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I need some help with a couple of the planet building theories I’m playing around with. I’ve looked up most of this stuff and can follow the physics if given the time (and instructional tutuorial help book) so if possible can you provide a laymans answer for a quick read and the links to the physics so I can work out the numbers later?

Background Information:

As far as possible, the planet is earth sized if maybe slightly smaller, similar gravity, distance from the sun, atmosphere, it has two Moon's outside the Roche limit (one large, one small) etc. It is in the goldilocks zone, supporting complex life, thankfully. Unfortunately it is prone to periodic meteor showers and not always the pretty kind. It has the scars to prove it. Oh, and just to be cliché, it has planetary rings (with a few tiny shepherd moons)!

The main idea I need to keep for my story is periodic bombardment from the same source. The rings are optional, if it really isn’t feasible. However, I would really very much like to keep them as currently they are the source of my story.

Most of the settlements I want to affect by the bombardment are around the equator and low-mid latitudes. I’m working on the premise that it’s normally just a pretty sight in the sky but occasionally one or two larger events occur. And every few centuries several make it through causing chaos in the lands below. I’m very destructive! FYI not extinction level events. I’m not that destructive! Merely a few shattered cities, accidently crashing into (probably be safer to crash near rather than into) a volcano setting off a small localised lava flow, breaching natural sea walls, tsunamis and the like!

Reading up on my physics and your previous posts about planets with planetary rings, earth sized planets don’t have the gravity to maintain a ring system for any extended period of time (geologically speaking). Any small dust particles/rocks/ice that make up the thin (10-100m thick) ring within the Roche limit will ultimately end up either falling to the earth type planet or flying off into space.

Question:

So if I want the rings to exist for at least 2-3 thousand years preferably longer (e.g. 10-20 thousand years...) with some sort of periodic bombardment?

I have two possible theories:

(1) The planet’s orbit takes it near/through the very outer reaches of an asteroid belt region producing spectacular annual or decadal displays (think Anne McCaffery’s Dragons of Pern series of Thread or Stargate’s Hundred days episode – not the best but you get the idea). Could a periodic immersion in the outer dusty reaches of an asteroid belt, resupply the ring system or would that just wipe out the whole thing altogether?

(2) If an asteroid belt doesn’t work, could it be the trail of a comet tail with a large but regular orbit (more frequent than haley’s comet and much closer) that gets caught up to form the ring system?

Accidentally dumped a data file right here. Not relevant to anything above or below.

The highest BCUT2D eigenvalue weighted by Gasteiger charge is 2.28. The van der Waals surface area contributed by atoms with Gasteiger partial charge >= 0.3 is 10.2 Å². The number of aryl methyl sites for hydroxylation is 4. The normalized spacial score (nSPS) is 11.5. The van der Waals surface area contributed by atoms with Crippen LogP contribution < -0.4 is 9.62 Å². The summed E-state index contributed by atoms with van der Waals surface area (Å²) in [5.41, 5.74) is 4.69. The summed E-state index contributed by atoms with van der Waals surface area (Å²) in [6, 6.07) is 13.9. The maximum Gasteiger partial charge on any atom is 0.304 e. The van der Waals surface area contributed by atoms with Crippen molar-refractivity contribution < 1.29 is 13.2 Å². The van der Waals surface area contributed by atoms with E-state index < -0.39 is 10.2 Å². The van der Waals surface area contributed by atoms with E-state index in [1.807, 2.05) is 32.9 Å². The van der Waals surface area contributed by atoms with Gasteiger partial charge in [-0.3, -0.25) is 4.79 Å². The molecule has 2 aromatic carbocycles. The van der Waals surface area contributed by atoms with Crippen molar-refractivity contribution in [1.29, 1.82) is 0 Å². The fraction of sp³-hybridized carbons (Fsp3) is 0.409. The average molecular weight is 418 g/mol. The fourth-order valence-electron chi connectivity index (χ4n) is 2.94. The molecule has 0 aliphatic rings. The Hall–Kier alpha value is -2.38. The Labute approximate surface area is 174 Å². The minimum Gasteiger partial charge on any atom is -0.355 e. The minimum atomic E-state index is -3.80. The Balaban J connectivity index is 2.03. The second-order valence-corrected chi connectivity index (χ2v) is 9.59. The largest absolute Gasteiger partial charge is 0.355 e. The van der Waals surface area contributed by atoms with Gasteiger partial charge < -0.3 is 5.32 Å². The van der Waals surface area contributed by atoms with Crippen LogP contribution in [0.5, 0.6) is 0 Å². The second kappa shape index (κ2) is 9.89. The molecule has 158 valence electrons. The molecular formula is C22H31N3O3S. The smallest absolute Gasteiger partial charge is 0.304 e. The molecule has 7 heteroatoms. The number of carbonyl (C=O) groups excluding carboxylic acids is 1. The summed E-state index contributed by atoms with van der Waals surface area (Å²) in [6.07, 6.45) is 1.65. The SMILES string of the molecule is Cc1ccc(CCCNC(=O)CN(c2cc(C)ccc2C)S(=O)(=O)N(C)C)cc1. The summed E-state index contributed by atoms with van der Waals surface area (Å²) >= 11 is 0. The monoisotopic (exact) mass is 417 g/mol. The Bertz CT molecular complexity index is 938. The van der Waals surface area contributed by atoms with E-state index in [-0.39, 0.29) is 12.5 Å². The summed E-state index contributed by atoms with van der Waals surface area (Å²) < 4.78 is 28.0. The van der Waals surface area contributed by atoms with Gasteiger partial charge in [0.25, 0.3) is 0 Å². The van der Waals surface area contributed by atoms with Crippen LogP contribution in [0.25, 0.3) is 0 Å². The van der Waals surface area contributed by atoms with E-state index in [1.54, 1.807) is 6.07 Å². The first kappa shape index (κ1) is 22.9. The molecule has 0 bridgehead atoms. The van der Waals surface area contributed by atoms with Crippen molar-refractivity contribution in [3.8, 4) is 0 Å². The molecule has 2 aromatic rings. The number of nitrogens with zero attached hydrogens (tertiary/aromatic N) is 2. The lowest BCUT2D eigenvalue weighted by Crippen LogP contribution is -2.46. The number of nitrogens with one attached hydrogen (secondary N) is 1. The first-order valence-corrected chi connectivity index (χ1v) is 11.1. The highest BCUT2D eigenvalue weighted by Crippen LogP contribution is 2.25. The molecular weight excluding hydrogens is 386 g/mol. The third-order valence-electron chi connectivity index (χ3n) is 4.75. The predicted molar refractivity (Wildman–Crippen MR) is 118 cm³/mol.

The way I see it both these theories allow for periodic bombardment by meteor showers/comet tail fragments of the size of Tunguska 1908 event and slightly bigger to occur.

Which is more likely?

One image I have in my head: Could they dive through the rings and still hit home?; Leaving a huge tear in the ring for years to come until rotational effects and resupply by asteroid belt/comet tail fill in the gap. I wouldn’t expect every event to hit the rings, just every couple of centuries or so.

Thanks for any help!

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  • $\begingroup$ Is't that overcomplication, why not just Meteor shower Perseids and Leonids but with bigger particles, let say as result of collision of 2 bodies. There plenty of such events, with different periods list. If you wish source to be on orbit of planet - then Roche limit is you friend actually, it takes time for body to be destroyed, and with decaying orbit like phobos deimos it takes geological time to begin, but when it starts it will last long as you wish. $\endgroup$ – MolbOrg Jun 19 '16 at 12:43
  • $\begingroup$ I admit it could be over complication. But I think initially I was trying to avoid a large object smashing up in orbit as I wanted complex life to form on the planet without too many or too recent an extinction level event. ie, I want more than algae blooms and stromatolites on my planet! $\endgroup$ – EveryBitHelps Jun 19 '16 at 13:08
  • $\begingroup$ @molbOrg, when you say 'last as long as I wish' does that mean I could have a collision in orbit and that any extinction events that may occur in the planet as a result will have 'finished' and life would be 'back to normal'...as far as it can? $\endgroup$ – EveryBitHelps Jun 20 '16 at 14:28
  • $\begingroup$ @malbOrg, forgot to mention. And still have the ring system in the Roche limit throwing down a few city killers every few centuries? $\endgroup$ – EveryBitHelps Jun 20 '16 at 14:35
  • $\begingroup$ posted answer for you, I hope it helps. $\endgroup$ – MolbOrg Jun 20 '16 at 15:56
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Probably one of good options for you is something like Phobos (moon)